« Reply #8 on: April 28, 2011, 08:46:38 AM »
Yeah, I had considered doing the lumber route & skipping the milling job. I actually did exactly that for myself before I got in to milling. The issue with it is that it's ultra time consuming. There aren't many places quarter sawing maple except for larger operations & the larger the operation, the less likely they are to let me cherry pick boards. But I think it would be foolish to not keep that option open. 

I like the idea of visiting log sites & picking my load before it gets loaded on a truck. Will have to get in touch with some loggers & see about it. I am pretty confident it'll work out that way as I know numerous loggers & sawmills in the area. Hardwoods is a huge industry in that country & everybody knows everybody. I'm still expecting to see some trouble finding exactly what I need, though. Am hoping to only have to work September through early December. Ohio is a long way from NM and I have kids in school and a home to take care of here. My wife retires from active duty in a year or two & when this call came in yesterday it was like God laying it down on a silver platter for me. Timing is perfect & even though the work was unexpected, i'm not opposed to doing it. It would actually be enjoyable. I grew up in Appalachia and know the forests well. I love it. Pretty good gig for a semi-retirement job. I just want to be sure the overhead doesn't outweigh the profit to the point of it being more hassle than money. That's why i'm here, searching for advice. I certainly appreciate all the input.     
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Offline thecfarm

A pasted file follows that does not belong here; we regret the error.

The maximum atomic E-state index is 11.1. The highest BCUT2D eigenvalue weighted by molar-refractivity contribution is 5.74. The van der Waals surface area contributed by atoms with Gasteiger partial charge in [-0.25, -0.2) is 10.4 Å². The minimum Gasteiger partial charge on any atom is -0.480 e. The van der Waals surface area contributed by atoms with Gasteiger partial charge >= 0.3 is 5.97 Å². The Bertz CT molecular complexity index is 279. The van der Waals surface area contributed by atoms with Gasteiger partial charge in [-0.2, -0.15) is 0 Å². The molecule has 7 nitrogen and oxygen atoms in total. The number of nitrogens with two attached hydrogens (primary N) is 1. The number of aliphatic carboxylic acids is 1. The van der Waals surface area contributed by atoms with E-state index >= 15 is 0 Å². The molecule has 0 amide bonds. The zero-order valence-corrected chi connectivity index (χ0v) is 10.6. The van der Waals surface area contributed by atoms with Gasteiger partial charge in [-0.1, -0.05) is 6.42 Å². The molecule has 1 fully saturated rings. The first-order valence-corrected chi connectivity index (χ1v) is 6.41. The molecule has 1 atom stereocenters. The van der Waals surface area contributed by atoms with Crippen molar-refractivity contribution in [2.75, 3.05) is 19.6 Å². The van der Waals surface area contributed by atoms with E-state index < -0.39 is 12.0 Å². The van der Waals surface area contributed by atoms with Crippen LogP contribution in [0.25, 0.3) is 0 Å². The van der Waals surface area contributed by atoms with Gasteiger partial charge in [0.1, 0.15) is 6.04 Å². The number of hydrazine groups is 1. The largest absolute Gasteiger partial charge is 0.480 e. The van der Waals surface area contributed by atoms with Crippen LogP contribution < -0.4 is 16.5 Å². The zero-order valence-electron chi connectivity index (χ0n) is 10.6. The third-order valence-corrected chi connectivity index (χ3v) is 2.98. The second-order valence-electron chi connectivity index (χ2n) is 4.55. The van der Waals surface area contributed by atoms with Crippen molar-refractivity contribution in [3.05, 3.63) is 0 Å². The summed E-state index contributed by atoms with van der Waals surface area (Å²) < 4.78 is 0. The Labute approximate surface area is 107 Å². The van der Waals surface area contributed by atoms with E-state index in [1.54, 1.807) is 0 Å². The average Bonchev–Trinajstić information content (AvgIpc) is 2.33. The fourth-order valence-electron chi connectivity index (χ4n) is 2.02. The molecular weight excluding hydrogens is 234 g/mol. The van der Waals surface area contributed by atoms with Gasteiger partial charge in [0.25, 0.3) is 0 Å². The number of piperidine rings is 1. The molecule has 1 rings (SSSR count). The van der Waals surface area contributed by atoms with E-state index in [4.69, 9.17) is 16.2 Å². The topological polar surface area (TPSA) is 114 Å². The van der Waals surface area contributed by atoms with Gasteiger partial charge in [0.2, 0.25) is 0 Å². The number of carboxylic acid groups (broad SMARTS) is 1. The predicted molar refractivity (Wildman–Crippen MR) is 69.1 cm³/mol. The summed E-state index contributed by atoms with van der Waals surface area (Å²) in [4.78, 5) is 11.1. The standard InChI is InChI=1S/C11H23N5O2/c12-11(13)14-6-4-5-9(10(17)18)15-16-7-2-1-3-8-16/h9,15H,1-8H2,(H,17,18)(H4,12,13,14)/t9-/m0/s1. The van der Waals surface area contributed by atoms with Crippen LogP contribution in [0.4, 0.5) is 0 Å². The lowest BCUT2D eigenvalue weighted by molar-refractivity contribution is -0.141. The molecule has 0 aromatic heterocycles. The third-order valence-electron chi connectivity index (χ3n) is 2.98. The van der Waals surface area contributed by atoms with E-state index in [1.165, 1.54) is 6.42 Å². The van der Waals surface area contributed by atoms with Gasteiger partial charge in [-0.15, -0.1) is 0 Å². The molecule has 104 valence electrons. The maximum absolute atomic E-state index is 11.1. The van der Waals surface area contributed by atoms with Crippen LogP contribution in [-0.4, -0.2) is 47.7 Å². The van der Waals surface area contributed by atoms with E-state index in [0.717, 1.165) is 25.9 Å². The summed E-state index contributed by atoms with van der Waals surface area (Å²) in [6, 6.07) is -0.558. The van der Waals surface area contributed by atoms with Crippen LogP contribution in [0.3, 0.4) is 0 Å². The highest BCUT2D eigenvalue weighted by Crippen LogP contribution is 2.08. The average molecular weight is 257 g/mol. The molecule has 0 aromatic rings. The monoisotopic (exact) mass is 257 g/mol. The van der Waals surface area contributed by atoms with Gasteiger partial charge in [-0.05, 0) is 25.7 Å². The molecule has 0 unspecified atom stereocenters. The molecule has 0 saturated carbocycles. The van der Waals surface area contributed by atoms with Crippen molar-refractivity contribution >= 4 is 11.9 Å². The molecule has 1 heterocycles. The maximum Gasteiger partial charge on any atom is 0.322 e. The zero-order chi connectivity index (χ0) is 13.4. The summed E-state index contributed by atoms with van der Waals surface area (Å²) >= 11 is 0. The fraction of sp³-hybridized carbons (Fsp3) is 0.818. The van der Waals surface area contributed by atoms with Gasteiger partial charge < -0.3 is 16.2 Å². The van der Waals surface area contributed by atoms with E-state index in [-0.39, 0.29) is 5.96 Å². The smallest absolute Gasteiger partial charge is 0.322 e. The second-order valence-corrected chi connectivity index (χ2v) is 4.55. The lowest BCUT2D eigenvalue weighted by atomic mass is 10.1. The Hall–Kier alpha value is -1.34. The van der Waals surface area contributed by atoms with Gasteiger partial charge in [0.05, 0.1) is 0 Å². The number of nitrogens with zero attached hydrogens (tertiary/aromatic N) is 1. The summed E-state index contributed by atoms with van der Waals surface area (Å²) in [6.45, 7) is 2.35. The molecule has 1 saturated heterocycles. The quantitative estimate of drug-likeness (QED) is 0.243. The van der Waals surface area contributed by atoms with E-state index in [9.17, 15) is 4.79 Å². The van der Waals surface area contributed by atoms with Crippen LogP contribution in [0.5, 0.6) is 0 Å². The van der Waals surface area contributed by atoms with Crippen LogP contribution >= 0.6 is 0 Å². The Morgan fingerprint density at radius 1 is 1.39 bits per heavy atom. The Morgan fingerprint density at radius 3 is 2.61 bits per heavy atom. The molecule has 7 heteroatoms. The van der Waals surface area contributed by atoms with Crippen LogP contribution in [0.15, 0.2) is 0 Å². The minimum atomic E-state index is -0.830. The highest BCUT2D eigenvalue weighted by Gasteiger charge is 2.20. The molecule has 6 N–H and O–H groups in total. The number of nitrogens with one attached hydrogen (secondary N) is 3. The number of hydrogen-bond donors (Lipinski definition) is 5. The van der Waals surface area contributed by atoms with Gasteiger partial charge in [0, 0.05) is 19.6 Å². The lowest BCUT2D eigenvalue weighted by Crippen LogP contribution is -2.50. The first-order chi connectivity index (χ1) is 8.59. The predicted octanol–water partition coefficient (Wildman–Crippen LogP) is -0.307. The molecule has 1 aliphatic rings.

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Re: Hard maple log pricing
« Reply #9 on: April 28, 2011, 09:14:12 AM »
Don't get too set in your ways. You may find buying from a logging site too much of a bother. Or it may be better than an auction.
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Online beenthere

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Re: Hard maple log pricing
« Reply #10 on: April 28, 2011, 10:13:52 AM »
I like Ron's approach, but buying the dried 4/4 lumber such as FAS and setting up a sort line to pull any desired boards for further cutting to get the 30" cuttings you are after. Plane the cuttings to 1", then rip the 1" final dimension. Sort for grain quality needed.

The FAS lumber not used can be re-bundled for sale on the open market.

This removes a lot of the loss (let alone the trucking, sawing, drying, handling) from selecting top quality maple logs in the forest, or a log deck, or at an auction. The time alone doing that would be very costly. IMO

And a 1" square cutting won't care if it came from a quarter sawn board after it is turned into a cue. Before turning, the squares could be sorted using ultrasound techniques to verify strength of the wood (similar to methods used now to sort through maple bat stock for the major leagues).
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Offline qbilder

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Re: Hard maple log pricing
« Reply #11 on: April 28, 2011, 11:51:12 AM »
Believe it or not, the wood does know if it was quarter sawn or not. Plain sawn wood is under much more stress and the tension causes it to warp & bow as it's being cut to a thin tapered dowel. Quarter sawn wood is almost always free of that stress and they stay straight, which means higher yield plus confidence in knowing the cue will likely stay straight for years to come. Believe me, i'd rather plain saw everything but in this situation, quarter sawn makes a gigantic difference. Once round you'll never know how it was milled, but somehow the wood knows.